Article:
Following the Footsteps of Carbon County’s Iconic Women
Adventurer & Photographer
Carbon County Women Itinerary
Start / End
195 mi/ 314 km
Spring, Summer, Fall
Did you know that Wyoming is the home of the women’s vote? In 1869 it became the first state to permanently guarantee women their inherent right to vote and hold office—a full 50 years before the nineteenth amendment. And nowhere in early Wyoming were women more independent than in Carbon County. We celebrate this iconic piece of history with a guided journey through five women’s stories, from the communities of Encampment to Hanna and everywhere in between. You can learn more about the ladies here.
While the following itinerary can be enjoyed year-round, you may consider pairing it with your favorite activities of choice. Prefer to fish, white water raft, and hike? Visit in the summer. Eager to explore Carbon County’s winter activities such as snowmobiling and ice fishing? Come during winter, when several local festivals are also underway. No matter when you decide to learn more about the iconic women of Carbon County, you won’t be disappointed by how much there is to do in this part of Wyoming!
Begin your journey in Encampment, Wyoming. This small town of 500 year-round residents was once a booming copper hub, complete with an astounding tramway that was quite advanced for its time. Today, Encampment offers plenty of outdoor recreation and history, including Laura Webb Nichols’s entire photography collection at the Grand Encampment Museum. Nichols spent the majority of her life capturing moments from early Carbon County with her camera—an unexpected profession for a woman in the 1890s. Spend the morning exploring her work at the museum, and enjoy its other exhibits (including a famous two-story outhouse). Here you can also browse through original copies of the Platte Valley Lyre, owned and edited by the Hungtington Sisters, who you’ll learn more about the following day.
Then, take to the water! The nearby North Platte River offers white whiter and scenic floating, while the Encampment River has some of the best technical kayaking in the state. You may also opt to bring your fishing gear and throw in a line. Afterwards, dig into a plate of spaghetti or a loaded pizza at the local pub: The Divide.
After you’ve reeled in your fair share of rainbows, check into your lodging for the weekend. There are several options and all of them are fantastic. The historic Hotel Wolf features a cozy bar downstairs, while the aptly named Saratoga Hot Springs Resort is always a good choice for chilly winter days.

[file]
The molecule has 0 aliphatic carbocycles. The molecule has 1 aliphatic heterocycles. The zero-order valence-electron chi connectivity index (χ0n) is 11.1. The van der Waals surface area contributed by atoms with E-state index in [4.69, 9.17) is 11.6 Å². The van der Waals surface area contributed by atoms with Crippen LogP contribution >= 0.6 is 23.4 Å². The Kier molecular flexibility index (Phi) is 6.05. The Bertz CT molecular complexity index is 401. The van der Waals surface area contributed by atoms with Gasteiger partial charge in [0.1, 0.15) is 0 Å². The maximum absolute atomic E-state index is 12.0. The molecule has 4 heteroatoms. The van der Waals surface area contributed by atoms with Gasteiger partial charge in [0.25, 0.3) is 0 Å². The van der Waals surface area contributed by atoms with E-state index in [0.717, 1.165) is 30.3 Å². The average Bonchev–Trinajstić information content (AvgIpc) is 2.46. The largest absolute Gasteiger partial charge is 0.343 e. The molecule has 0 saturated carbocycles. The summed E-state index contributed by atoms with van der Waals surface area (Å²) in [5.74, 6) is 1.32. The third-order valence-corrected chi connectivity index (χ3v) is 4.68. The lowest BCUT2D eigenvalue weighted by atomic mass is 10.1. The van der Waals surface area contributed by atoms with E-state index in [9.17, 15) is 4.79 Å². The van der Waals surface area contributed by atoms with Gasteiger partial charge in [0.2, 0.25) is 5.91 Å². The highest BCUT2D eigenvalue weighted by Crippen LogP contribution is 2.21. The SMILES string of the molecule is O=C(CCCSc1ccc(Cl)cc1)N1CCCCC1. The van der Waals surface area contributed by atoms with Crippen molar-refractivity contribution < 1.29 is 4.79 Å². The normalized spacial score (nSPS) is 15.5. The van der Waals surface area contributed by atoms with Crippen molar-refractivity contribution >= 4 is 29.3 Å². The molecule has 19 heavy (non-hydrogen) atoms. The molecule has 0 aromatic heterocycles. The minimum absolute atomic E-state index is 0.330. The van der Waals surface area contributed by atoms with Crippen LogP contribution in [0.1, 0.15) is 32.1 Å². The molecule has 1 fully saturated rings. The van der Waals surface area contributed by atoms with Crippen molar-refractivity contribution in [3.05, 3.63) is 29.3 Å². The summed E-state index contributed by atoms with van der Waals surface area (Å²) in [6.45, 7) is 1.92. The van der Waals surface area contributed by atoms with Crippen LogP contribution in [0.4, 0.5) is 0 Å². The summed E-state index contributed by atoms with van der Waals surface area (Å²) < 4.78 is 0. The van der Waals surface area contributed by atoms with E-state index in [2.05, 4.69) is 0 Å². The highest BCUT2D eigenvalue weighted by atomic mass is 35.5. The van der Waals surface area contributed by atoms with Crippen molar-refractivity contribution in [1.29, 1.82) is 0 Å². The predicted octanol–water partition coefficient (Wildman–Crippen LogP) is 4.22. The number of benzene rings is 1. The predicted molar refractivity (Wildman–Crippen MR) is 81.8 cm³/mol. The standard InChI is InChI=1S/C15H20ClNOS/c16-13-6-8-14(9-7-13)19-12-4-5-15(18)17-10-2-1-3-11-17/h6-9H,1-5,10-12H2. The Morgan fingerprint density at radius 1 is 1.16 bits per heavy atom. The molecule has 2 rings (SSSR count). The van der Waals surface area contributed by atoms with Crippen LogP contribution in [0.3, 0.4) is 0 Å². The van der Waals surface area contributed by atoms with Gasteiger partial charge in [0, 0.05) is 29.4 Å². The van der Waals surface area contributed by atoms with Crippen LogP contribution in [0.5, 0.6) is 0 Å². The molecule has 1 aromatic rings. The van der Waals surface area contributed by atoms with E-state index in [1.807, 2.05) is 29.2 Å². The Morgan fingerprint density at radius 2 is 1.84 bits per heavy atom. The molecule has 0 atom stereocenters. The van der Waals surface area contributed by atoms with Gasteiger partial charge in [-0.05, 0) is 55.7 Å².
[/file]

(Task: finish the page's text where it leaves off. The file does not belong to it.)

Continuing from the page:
21 MINUTES – 19.5 MILES / 31 KM
On day two, travel northwards to the bustling town of Saratoga. It’s here that sisters Gertrude Huntington Merrill and Laura Huntington Heath operated the Platte Valley Lyre, a weekly publication that covered a wide variety of topics from the copper boom to a women’s column. Perhaps you’ll even pick up a copy of the current paper over breakfast and ponder what it must have been like to produce a newspaper by hand, each week. After you’ve polished off your coffee, consider heading to the Saratoga Museum, housed in the town’s original Union Pacific Railroad Depot. Then, consider spending the day in one of the local hot springs such as Hobo Hot Pool. You may want to continue fishing in Saratoga Lake or on the North Platte. Or, you can even play a round of golf at the Saratoga Hot Springs Resort.
No matter how you’ve spent your day exploring Saratoga, celebrate with a hearty meal. The Hotel Wolf offers an authentic historic dining experience downtown, while Firewater Public House offers a modern twist on American staples. You may also seek out a local craft beer at the family-friendly Snowy Mountain Brewery just across the river.
40 MINUTES – 42.2 MILES / 67.9 KM
The following day, rise bright and early to enjoy breakfast in Saratoga before heading north to Rawlins. Located on I-80, Rawlins has a modern, industrial feel. But take a look around and you’ll realize that this spot is also filled with many chapters of Carbon County history. After all, this was an original stopping point for the Union Pacific Railroad thanks to the presence of an abundant alkali-free spring. It’s also where Doctor Lillian Heath practiced as the first female physician in Wyoming. Dive into her fascinating story at the Carbon County Museum, located downtown. Spend the remainder of the morning at the Frontier Prison.
That afternoon, you may opt to travel north to Seminoe State Park for a day on the water. Or, continue your travel through history by exploring Rawlins and nearby Fort Steele. Cure your hunger pains with classic Rawlins fare–steak and potatoes–or opt for Thai or Mexican cuisine. There is a lot to choose from in Rawlins and you certainly won’t go hungry!
39 MINUTES – 41 MILES / 66 KM
On your final day following in the footsteps of the historic women of Carbon County, travel eastbound to the small community of Hanna. It’s here you’ll encounter the rich coal mining history of the area, and what lent the county its name. Those who prefer transportation history will enjoy learning that at one time both the Overland Trail and the Union Pacific Railroad passed through Hanna, and the Lincoln Highway lies just a few miles to the south. Explore all of these stories at the Hanna Basin Museum, where you can even go inside an authentic company railroad house. In addition, you’ll discover the fifth and final women on our journey—Edith Birchall. Try to imagine what it would have been like for her to persevere after the coal mining tragedies in Hanna that took the lives of her family members and 55 other men. Could you have done the same?
After your museum visit, either visit the extensive Hanna Recreation Center or opt for more history lessons in neighboring Medicine Bow. A cup of soup and sandwich at the famous Virginian Hotel, followed by an ice cream cone next door are a delicious way to cap off your trip.